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Lit this slash pile one week ago,
a small pile as far as slashing and burning goes
Since then it’s melted,
rained, and snowed
Unusual and erratic behavior for January
and February in this country
Country that the Salish would’ve known
to move out of before winter set in.
Shouldn’t be anything other
than frozen and buried in snow
but nothing acts now in the way
it used to, and no one can predict
what’s coming, yet we keep reporting
our guesswork like we know something,
still playing make-believe with our
ideas about control, specifically about
how we’d like to be in it—
maybe because we like the idea of
stability so much and wish we had it
despite our tireless irony.

And here is this little steam-***,
this natural wonder of vitality and perseverance,
issuing one more quiet reminder
of how little we know of our actions
or the cycles they’ve started.
Narrated this poem. You can listen to the reading here:
Jar lids pop
snow sheets slide
pitch pockets snap
water kettle groans

First light exposes
crystalline canvases
against frozen glass
the stove’s heat
melts them away
like ice Mandalas

All that is beautiful
is impermanent.

All that is unique
lives only once.
I recorded myself reading this poem. You can listen to it here:
Douglas Balmain Oct 2023
There's a sense in which
I could be anywhere—
everywhere is the same
as here.
Douglas Balmain Aug 2023
Ghosts dance around me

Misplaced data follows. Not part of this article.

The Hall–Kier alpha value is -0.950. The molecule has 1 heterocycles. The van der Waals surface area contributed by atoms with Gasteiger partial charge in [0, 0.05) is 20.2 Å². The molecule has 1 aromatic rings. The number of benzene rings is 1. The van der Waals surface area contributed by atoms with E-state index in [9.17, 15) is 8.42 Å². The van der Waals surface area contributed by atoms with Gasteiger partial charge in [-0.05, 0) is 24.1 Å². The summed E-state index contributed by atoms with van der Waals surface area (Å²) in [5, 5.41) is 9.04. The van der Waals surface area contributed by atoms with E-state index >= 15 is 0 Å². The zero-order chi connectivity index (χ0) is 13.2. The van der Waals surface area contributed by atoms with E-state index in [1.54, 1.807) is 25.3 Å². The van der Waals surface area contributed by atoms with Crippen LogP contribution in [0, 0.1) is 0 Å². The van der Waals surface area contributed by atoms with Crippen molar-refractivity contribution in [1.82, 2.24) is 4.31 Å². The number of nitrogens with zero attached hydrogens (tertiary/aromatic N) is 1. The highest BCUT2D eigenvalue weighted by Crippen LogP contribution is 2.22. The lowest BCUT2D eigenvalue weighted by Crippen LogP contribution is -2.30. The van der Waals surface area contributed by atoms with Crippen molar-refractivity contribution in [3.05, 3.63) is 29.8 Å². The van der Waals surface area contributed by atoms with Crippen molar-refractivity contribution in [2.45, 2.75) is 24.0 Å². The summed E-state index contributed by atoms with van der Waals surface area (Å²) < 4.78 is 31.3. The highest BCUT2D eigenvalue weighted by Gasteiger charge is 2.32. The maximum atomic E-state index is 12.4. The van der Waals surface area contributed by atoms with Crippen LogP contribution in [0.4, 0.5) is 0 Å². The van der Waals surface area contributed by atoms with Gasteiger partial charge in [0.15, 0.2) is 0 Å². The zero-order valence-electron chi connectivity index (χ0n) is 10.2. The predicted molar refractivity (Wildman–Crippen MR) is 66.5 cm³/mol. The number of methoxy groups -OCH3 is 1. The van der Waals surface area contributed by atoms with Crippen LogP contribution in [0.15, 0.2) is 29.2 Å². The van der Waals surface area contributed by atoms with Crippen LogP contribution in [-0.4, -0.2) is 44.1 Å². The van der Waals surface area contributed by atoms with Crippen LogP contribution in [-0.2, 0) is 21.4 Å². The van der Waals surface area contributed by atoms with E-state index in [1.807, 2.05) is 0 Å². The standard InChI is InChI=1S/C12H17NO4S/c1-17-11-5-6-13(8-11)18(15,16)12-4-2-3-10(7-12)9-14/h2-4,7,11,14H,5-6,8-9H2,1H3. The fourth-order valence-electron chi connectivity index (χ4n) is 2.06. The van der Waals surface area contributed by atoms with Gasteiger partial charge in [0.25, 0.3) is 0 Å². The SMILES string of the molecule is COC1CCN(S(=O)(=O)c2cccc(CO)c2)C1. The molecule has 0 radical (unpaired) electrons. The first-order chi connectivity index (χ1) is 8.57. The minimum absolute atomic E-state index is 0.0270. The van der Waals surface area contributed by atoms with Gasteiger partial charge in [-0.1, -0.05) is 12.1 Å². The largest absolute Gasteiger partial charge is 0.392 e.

and I am stepping on their toes
they curse me as I walk backwards
tracing old footprints
wishing them to come back into color,
that a familiar hand
and a smile I remember
might reach back out and ask
if I can keep a secret—
if I’d like to dance with them again?
Douglas Balmain Oct 2022
Here is an exercise
to help you learn a little bit
more about where we are
and what acts on us:

Pour yourself a bath,
as luxurious as can be.
Put in the salts, the oils,
the fragrances, the bubbles…

Make sure you pour
it hot, as hot as you can
handle when you dip in that
first cautious toe…

Slide in up to your chin and
soak in quietude while
your muscles untie their knots
and you lose yourself to that dreary
form of half-awake relaxation.

After a time, your tranquil state
will become a quiet form
of discomfort. The body
will begin to simulate a rising fever
as your temperature moves upward
towards equilibrium with the water,
the stomach will start to feel
unsettled and you
will have had enough.

Now, here comes the test:

Remove the drain plug and
remain motionless, unresponsive,
as the water slurps down
around you.

Your body will fall
as the water drains,
folding and bending
gravity packing you down
molding you into cast of the
tub you are laying in.
When the water is fully
drained and your rubbery,
warm muscles are stripped
of their recent buoyant freedoms,
you will feel with full awareness
the immensity of that Universal force
that acts on us without rest.

It’s amazing that we aren’t
all in exceptional shape.
Douglas Balmain May 2022
Dear lost brother,
when did you forget
we drink from the same cup?
Douglas Balmain Apr 2022
I got to bathe an elephant,
in Wyoming of all places.
It was not in a zoo
nor captive in any way.
No, this was a free and
autonomous individual,
an elephant all its own.

It rejoiced when I sprayed
it with the hose. The water
bubbled and frothed from
its trunk. It shook and blew,
smiled and stomped, as
the red desert dust ran down
its legs and pooled at its feet.

We experienced joy in
experiencing joy and became
weightless in our own levity.
Never have I felt such
loving gratitude, nor purity
of soul, as I felt emanating
from this great, sentient beast.

We played for hours in the water
and sun, laughing in the middle
of this little western town,
plain for anyone to see.
But when I smiled and looked
around, I had the strangest
feeling that nobody had noticed…
nobody, that is, but me.
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